1 min Life drawing Figure_b. Using pen & permanent ink,

by Tx Williep, August 1st 2021 © 2021 Tx Williep

This is a 1 min figure in my local life drawing session. Using pen & permanent ink,

Polyvios Animations

Nicest and most totally excellent job on your quicker sketch of that figure, txWilliep. I love the ranges of motion and movement of your figure. You weren't trying to make that pose look perfect, but to make that pose move.

My suggestion is that though I absolutely and completely adore your slickest motion lines, but I just not getting enough of the fluidity and live in the edges. Would you kindly do 2 hours of warming up with 59 second quickest doodles of the poses and attitudes? (7200 seconds/59 seconds=122 quick attitude sketches) (all flipped horizontally) (all from a custom timer) The reasons why you could, would and should do this littlest and puniest suggestion is because, it can and will be able to let you not care a lot about how the drawing looks, but how the drawing moves with fluidity, spontaneity and liveliness. And, to help you perceive your edges and gestures using the right side of your brain. for more info and details, be sure to check out this link here. And this link on Betty Edwards link here!!

Cheers to you and your goals, and I hope this is found helpful, educational and happy sketching!!!

Tx Williep

Thank you again for critiquing my drawing. The Betty Edwards book I have somewhere. In a life drawing session, you do not have time to do more than one drawing. The timer runs out and everybody moves on to the model's next pose. As of today, a life drawing session is scheduled to be held tomorrow night. In the Tiny Dancer drawings, I need to have as much information I can get. Why? I will redraw the drawing onto the heavy watercolor paper in pencil to make it ready for the paint. In this step, I am very concerned with detail and not speed. In watercolor, if your underlying drawing is weak or flawed, it is going to be a bad painting and you have wasted your time. I could take this drawing and turn it into a complete and finished drawing. Sometimes the quick drawings are not good. So, I move on.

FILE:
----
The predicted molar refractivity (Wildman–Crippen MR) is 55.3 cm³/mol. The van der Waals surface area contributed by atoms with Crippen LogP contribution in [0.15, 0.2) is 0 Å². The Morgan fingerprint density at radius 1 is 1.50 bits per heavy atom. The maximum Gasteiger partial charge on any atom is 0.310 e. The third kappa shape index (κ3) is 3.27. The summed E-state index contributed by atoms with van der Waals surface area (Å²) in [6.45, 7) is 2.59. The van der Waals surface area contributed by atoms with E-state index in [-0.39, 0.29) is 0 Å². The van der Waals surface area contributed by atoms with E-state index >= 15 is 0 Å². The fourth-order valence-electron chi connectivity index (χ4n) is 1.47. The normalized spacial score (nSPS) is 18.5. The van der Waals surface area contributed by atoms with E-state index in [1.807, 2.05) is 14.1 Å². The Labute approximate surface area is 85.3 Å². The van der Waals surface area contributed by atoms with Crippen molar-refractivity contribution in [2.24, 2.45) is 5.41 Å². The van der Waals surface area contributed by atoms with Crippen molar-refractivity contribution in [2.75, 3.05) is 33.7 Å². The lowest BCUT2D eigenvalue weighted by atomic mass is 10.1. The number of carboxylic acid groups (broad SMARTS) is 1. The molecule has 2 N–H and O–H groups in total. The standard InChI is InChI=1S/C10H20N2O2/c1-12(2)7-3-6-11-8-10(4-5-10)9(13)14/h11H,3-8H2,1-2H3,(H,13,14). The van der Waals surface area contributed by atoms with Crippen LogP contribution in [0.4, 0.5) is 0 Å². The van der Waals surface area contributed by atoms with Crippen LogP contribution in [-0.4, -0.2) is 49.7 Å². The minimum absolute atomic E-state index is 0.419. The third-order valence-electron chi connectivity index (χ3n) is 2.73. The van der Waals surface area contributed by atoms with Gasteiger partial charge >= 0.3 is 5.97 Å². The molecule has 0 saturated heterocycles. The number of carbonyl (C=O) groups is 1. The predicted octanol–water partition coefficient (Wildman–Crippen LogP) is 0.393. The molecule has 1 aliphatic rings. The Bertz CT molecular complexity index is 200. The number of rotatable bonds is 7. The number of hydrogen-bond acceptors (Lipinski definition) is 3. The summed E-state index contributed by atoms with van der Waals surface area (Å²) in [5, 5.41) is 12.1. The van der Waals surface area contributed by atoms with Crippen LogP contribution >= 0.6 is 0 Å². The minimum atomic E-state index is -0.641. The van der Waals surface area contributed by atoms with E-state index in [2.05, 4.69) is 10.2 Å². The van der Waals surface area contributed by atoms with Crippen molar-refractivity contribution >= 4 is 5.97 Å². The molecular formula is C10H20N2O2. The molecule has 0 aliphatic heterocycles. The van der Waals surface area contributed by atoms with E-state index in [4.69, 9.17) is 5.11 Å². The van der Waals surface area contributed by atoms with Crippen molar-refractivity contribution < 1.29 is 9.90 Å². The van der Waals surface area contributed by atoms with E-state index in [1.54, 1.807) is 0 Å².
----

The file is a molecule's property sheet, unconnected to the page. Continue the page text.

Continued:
Aunt Herbert

These are way longer and more dynamique lines, than on your tiny dancer drafts. I love them.

I still strongly disagree with your habit to use both sides of the paper. Please slap yourself repeatedly in the face, while repeating the words: "Paper!" "Is!" "Not" "Insanely!" "Expensive!"

I mean, you put in all the work to find clean and beautiful lines, you even went to a local life drawing session, where you paid at least for a model and probably for a teacher, and then you risk diminishing the result by having another drawing bleed through from the back? All to save, what, 2 pence?

Tx Williep

Thank you again for critiquing my drawing. Yes, I am a penny pincher. I have 30 volumes (100 pages each) of sketches. There is an average of 175 drawings in each volume. If I did one page per drawing, I would need 60 volumes. A storage problem would follow. The stack of sketchbooks would grow to about 5 ft high. I do understand your point. Sometimes if the drawing is going to be a longer drawing timewise, I will leave the back clean. If I am going to use the drawing in my paintings, I will Use the skitch as a source and redraw the figure on thick watercolor paper. In the life drawing sessions, there is no instructor and we do pay for the model. The bleed-through comes from my printer which I use along with Photoshop to scan the image. I save it so I can use it to upload it to L-o-A.

The sketch is a one-minute sketch. You do not have time to mess about. I am a fast drawer. Experience and practice have given me that ability. When the time is up, you move on to the next pose.

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